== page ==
In 2008, ITD finished an environmental impact statement on a $200 million, 27-mile highway expansion project, which would widen Highway 75 to four lanes from Bellevue to Ketchum and widen the highway in two lanes from Timmerman to Bellevue.
ITD procured $27.3 million in federal funding for the expansion, and it completed two of seven projects. One project widened a 3.25-mile section of the highway from Timber Way, near East Fork Road, up to the Big Wood River Bridge near St. Luke’s Wood River hospital, and the other replaced the bridge to widen it to four lanes.
The other projects have been delayed, waiting for funding to become available.
In 2016, the pavement condition on Highway 75 was rated as good from Timmerman to Bellevue, fair north to Ketchum and poor from Ketchum to Galena Summit, according to ITD reports.
The winters have not been kind since then. The winter of 2016-17 featured a record-setting snowpack in the mountains above the Wood River Valley, and the 2018-19 winter featured a record-setting amount of snowfall in February.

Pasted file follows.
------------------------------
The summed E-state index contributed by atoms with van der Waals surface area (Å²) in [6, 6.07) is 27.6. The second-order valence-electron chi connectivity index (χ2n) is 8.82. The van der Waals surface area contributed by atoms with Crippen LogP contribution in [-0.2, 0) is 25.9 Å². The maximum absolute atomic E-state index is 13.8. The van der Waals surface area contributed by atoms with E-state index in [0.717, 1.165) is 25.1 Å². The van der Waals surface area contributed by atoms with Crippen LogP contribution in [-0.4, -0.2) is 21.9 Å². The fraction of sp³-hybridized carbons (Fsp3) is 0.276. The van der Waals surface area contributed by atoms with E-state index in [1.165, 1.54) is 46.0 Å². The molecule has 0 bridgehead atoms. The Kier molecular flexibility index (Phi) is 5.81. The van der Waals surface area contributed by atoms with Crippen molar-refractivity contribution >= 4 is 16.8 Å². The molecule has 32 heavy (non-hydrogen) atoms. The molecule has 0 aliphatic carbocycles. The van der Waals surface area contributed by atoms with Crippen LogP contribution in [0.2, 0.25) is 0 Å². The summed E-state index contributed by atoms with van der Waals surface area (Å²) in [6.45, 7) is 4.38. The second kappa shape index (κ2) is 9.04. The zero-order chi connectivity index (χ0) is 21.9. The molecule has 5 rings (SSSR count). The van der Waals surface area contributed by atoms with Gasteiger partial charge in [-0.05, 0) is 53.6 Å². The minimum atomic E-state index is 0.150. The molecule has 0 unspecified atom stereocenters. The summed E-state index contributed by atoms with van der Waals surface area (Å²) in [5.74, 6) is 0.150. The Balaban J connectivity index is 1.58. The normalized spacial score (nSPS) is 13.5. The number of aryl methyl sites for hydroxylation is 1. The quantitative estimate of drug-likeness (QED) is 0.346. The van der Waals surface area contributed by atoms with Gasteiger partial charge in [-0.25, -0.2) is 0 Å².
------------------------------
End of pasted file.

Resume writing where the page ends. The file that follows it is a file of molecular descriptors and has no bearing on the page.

Rigby said the combination of overnight freezing, daytime thawing and high volumes of cars and trucks has been distressing to the pavement conditions. In the Wood River Valley, 20-degree nights and 40-degree days are common in the spring and fall.
“We have the worst conditions imaginable,” he said. “That’s the worst case for us. As the pavement ages, it increases that problem exponentially. We have to get on them as quick as we can.”
ITD has also grappled with higher costs for materials, such as asphalt and asphalt-binder, that have eroded the spending power on repairs. The price per ton of asphalt reached $493 on May 6; it was $365 in May 2017, according to ITD.
“We’re hitting a time right now where the prices of materials is going through the ceiling,” Rigby said. “We’re doing less and less for every dollar, just over the last three or four years.”
The environmental document has played a significant role in the condition of Highway 75’s pavement. It’s been a mixed blessing—having the document in hand means that the projects are on an expedited timeline for funding, but the projects are thus more expensive than conventional pothole repairs.
ITD must seek funding for more expensive widening and road rebuilding, which includes purchasing rights of way in addition to the construction costs, Rigby said.
“It’s a high-cost fix,” he said. “Instead of a $5 million project, it’s a $10 million or $15 million project.”